There is no option to appeal a Fixed Payment Notice. If an employer disputes it, they would simply not pay it and defend the resulting prosecution.

Fees

For the first time, the Act gives the Minister for Jobs the power to charge fees to employees wishing to bring claims against their employer. No decision has been taken yet as to whether this will be implemented, but a relatively broad power has been granted to the Minister.

The commencement of the Industrial Relations (Amendment) Act 2015 on 1 August 2015 is noteworthy not only for the changes it introduces, which are outlined below, but also for the following key industrial relations principles that remain untouched:

  1. There is still no legal obligation for Irish employers to recognise trade unions.
  2. There is still no legal requirement for Irish employers to collectively bargain (except in specific collective consultation scenarios).

So, notwithstanding the interest associated with the passing into law of the Act, it is important to note that it continues to respect the voluntarist tradition of industrial relations in Ireland.

Main changes

The main changes to the industrial relations landscape can be summarised as follows:

  1. Greater clarity around the mechanism for Labour Court investigations of trade disputes.
  2. The recasting of the Registered Employment Agreement (REA) legislative framework.
  3. The introduction of universally applicable Sectoral Employment Orders (SEOs).

The Act is likely to reinvigorate an avenue of redress for trade unions that has been dormant since the 2007 Ryanair decision. One of the practical outcomes from that decision was that it appeared to preclude the Labour Court from investigating a trade dispute in circumstances where the employer had a suitable mechanism in place for negotiating with employee representatives and that process had not yet been exhausted by those workers. The new Act refines the conditions precedent which must be in place before workers in non-unionised workplaces can seek a Labour Court mandated improvement to their terms and conditions of employment.

Employers who continue to offer remuneration terms which, in their totality, are not out of line with their peers in their sector are unlikely to be substantially affected about the changes being introduced by the Act.

New definitions to be aware of: 'collective bargaining' and 'excepted body'

The Supreme Court, in Ryanair, noted that there was no definition of 'collective bargaining' in the Industrial Relations Acts 2001 to 2004. To address this deficiency, the Act sets out a new definition:

Voluntary engagements or negotiations between any employer or employers' organisation on the one hand and a trade union of workers or excepted body to which this Act applies on the other, with the object to reaching agreement regarding working conditions or terms of employment, or non-employment, of workers.

If negotiations between an employer and a trade union (or excepted body) do not meet the threshold of the above definition, an employer cannot avoid a Labour Court investigation of a trade dispute by suggesting it is engaging in collective bargaining.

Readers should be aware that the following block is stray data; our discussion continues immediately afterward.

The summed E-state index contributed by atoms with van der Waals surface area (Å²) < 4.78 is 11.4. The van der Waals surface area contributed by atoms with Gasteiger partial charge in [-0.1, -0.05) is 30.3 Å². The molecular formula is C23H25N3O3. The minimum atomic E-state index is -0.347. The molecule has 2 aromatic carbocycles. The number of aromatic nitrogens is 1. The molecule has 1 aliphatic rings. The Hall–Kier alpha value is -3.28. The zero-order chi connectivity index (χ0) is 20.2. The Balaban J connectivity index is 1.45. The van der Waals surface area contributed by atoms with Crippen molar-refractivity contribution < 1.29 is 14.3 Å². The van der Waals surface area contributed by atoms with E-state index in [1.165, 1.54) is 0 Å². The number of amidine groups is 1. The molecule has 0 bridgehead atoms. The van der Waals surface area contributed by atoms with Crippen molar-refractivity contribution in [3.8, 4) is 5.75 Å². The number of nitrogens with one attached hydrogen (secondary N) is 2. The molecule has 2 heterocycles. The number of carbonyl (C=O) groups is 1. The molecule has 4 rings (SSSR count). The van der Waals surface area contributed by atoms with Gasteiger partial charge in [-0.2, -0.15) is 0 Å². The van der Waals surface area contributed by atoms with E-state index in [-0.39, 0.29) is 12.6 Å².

The Act also sets out a new definition of 'excepted body' requiring it to be independent and not under the domination and control of an employer. Excepted bodies will no longer have a right of access to the Labour Court under the Act.

What's new for trade disputes before the Labour Court?

The new law places the onus on the employer to satisfy the Labour Court that it is the practice of that employer to engage in collective bargaining. It is not the trade union that bears this burden of proof.

The Act also provides useful guidance on what the Labour Court now needs to take into account when deciding whether to impose changes to terms and conditions of employment including:

  • Assessing the totality of the remuneration and conditions of employment
  • Reviewing available comparators which can comprise both unionised and non-unionised employers
  • Having regard to the terms of any collective agreements in force
  • Having regard to the sustainability of the employer’s business in the long term

The broadening of the comparator net is a new development for employers and may, in some instances, weaken a challenge.

Balanced protections for employers and employees

The Act provides an additional layer of protection for employers by amending the Industrial Relations (Amendment) Act 2001 to expressly exclude the investigation of trade disputes where it is satisfied that the dispute is not being brought by a significant section of the employer's workforce. In addition, trade disputes in respect of which the Labour Court has made a recommendation cannot be referred to the Labour Court again for a period of 18 months, subject to certain conditions.

From an employee perspective, the Act provides enhanced protections against penalisation by employers of workers who invoke their rights under the Act. Such workers can now seek a Circuit Court order to restrain any dismissal related to a trade dispute.

Developments in relation to REAs and SEOs

Following a Supreme Court decision which resulted in existing REAs being invalidated, the Act aims to fix the issues surrounding REAs (including SEOs) once and for all.